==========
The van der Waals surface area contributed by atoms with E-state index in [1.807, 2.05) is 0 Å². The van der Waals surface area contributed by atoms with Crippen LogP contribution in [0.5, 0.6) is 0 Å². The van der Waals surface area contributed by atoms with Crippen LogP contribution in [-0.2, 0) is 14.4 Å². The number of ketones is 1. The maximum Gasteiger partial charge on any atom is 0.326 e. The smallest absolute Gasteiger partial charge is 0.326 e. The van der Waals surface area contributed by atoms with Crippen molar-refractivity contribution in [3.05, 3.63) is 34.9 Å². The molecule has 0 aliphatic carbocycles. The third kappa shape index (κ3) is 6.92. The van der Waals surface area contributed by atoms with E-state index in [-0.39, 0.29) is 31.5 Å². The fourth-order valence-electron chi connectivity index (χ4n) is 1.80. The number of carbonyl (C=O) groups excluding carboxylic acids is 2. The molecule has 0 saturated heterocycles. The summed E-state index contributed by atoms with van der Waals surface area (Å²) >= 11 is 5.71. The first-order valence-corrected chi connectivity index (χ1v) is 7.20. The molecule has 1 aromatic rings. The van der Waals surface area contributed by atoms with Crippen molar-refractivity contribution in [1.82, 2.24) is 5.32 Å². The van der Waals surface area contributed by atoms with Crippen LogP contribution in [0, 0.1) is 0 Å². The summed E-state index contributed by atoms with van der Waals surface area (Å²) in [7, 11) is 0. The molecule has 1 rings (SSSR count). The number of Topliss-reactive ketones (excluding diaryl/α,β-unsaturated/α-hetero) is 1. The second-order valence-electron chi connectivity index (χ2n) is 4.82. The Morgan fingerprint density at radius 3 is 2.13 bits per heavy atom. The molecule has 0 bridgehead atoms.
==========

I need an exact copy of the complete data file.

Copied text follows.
The van der Waals surface area contributed by atoms with E-state index in [1.807, 2.05) is 0 Å². The van der Waals surface area contributed by atoms with Crippen LogP contribution in [0.5, 0.6) is 0 Å². The van der Waals surface area contributed by atoms with Crippen LogP contribution in [-0.2, 0) is 14.4 Å². The number of ketones is 1. The maximum Gasteiger partial charge on any atom is 0.326 e. The smallest absolute Gasteiger partial charge is 0.326 e. The van der Waals surface area contributed by atoms with Crippen molar-refractivity contribution in [3.05, 3.63) is 34.9 Å². The molecule has 0 aliphatic carbocycles. The third kappa shape index (κ3) is 6.92. The van der Waals surface area contributed by atoms with E-state index in [-0.39, 0.29) is 31.5 Å². The fourth-order valence-electron chi connectivity index (χ4n) is 1.80. The number of carbonyl (C=O) groups excluding carboxylic acids is 2. The molecule has 0 saturated heterocycles. The summed E-state index contributed by atoms with van der Waals surface area (Å²) >= 11 is 5.71. The first-order valence-corrected chi connectivity index (χ1v) is 7.20. The molecule has 1 aromatic rings. The van der Waals surface area contributed by atoms with Crippen molar-refractivity contribution in [1.82, 2.24) is 5.32 Å². The van der Waals surface area contributed by atoms with Crippen LogP contribution in [0, 0.1) is 0 Å². The summed E-state index contributed by atoms with van der Waals surface area (Å²) in [7, 11) is 0. The molecule has 1 rings (SSSR count). The number of Topliss-reactive ketones (excluding diaryl/α,β-unsaturated/α-hetero) is 1. The second-order valence-electron chi connectivity index (χ2n) is 4.82. The Morgan fingerprint density at radius 3 is 2.13 bits per heavy atom. The molecule has 0 bridgehead atoms.